Kids With Kids
Experiencing healthy relationships with family and peers at a young age produces positive benefits for children throughout their lives. Helping your children form these healthy relationships is a primary role for parents. Positive relationships are built on positive behaviors; a child must learn to be generous, cooperative, to feel for others, and express his/her own feelings in an appropriate, socially acceptable manner (e.g., no kicking, no biting).
Raising socially competent children—children who are generous, kind, and who feel for others and feel good about themselves—goes a long way in helping children form strong, lasting relationships, which is a primary protective factor. Children first learn these qualities from their caregivers, who must be counted upon to model the behavior they want to see in their children.
However, younger children will also imitate the behavior they see in their big brother or big sister. This is especially true if the age difference between them is 6 years or more. Inevitably, the younger child will look upon the older child as another parent. Help children learn to take responsibility within the family and learn to be dependable and trustworthy when helping with younger siblings.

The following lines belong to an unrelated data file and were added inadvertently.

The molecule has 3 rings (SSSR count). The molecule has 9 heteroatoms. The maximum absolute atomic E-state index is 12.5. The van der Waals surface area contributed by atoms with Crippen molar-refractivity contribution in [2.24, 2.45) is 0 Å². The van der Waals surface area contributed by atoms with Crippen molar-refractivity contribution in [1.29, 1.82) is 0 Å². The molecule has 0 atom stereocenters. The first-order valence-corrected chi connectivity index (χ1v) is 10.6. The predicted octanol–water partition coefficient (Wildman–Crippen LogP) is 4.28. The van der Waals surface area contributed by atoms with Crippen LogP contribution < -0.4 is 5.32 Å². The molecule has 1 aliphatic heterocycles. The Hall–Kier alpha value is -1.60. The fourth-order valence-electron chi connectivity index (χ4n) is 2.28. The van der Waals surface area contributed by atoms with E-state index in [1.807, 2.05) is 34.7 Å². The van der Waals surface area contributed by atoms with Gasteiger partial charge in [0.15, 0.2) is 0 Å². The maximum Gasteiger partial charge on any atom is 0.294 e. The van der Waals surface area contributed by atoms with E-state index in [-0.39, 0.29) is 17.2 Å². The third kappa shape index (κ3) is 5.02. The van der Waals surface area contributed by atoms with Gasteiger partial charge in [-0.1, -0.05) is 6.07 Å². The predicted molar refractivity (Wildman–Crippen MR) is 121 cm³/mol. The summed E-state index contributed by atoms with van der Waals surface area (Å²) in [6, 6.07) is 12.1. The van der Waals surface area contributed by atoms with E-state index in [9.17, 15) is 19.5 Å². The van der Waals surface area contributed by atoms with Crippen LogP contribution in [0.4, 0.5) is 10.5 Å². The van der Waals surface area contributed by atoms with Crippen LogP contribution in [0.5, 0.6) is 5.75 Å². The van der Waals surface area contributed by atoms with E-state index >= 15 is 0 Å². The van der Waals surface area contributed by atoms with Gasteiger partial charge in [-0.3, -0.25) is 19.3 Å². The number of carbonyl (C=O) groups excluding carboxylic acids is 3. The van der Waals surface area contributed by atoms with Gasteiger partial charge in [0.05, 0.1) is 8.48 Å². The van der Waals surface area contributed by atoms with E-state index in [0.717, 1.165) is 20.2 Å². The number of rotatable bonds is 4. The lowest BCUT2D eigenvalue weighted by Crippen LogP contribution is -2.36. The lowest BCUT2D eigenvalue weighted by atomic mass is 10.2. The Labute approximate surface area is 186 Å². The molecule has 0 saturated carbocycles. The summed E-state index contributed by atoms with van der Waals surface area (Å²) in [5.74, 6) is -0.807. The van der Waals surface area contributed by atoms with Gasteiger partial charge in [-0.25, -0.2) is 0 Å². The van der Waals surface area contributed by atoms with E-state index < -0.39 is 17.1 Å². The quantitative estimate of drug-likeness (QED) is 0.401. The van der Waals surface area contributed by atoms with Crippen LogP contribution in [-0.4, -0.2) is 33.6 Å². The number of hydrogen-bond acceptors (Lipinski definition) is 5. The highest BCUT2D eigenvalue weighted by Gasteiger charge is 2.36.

Begin early to help your children be responsible for one another and see being responsible as a joy and a privilege, rather than as an unpleasant job.
Family Activities: I'm the Big Sister(or Brother)
- Prepare your older child for the arrival of the new one. Emphasize the positive aspects of this arrival; the new baby will become a friend. Impart the importance of becoming a big brother or sister.
- Invite the older child’s involvement with the sibling, rather than assign tasks. DON’T force the older child to be caretaker of the younger. Instead, ask what he/she would like to do for and with the younger child. Too much responsibility breeds resentment. Depending on his or her age, your older child could hold the baby, get the powder for a diaper change, and/or play with the younger child to give you time to complete a task.
- Praise the older child for his/her efforts, regardless of how minor. Make sure to show your appreciation.
- Set aside “alone time” with each child every day so that each child knows he/she is valued.
- Be impartial; do not favor one child over another. This breeds resentment among siblings. Sibling rivalry can’t be helped; it comes with the territory. But, learning how to play cooperatively will help defuse the competition that often arises between sisters and brothers.
Educator Activity: Buddy Up!
Quiz for Parents: Older Child, Younger Child
"Getting Along Together: Developing Social Competence in Young Children" from PBS
Home Programs: give parents tools to help children form satisfying
"Sibling Rivalry” from KidsHealth: discusses why kids fight and what you can do to help them get along."
From Gerber: Start Healthy, Stay Healthy:
“Getting Siblings Involved with Baby” provides ideas for helping a young child deal with the arrival of a new addition; suggests ways for child to help.
“Helping With Baby: Siblings Lend a Hand” gives more ways for young children to help with younger siblings.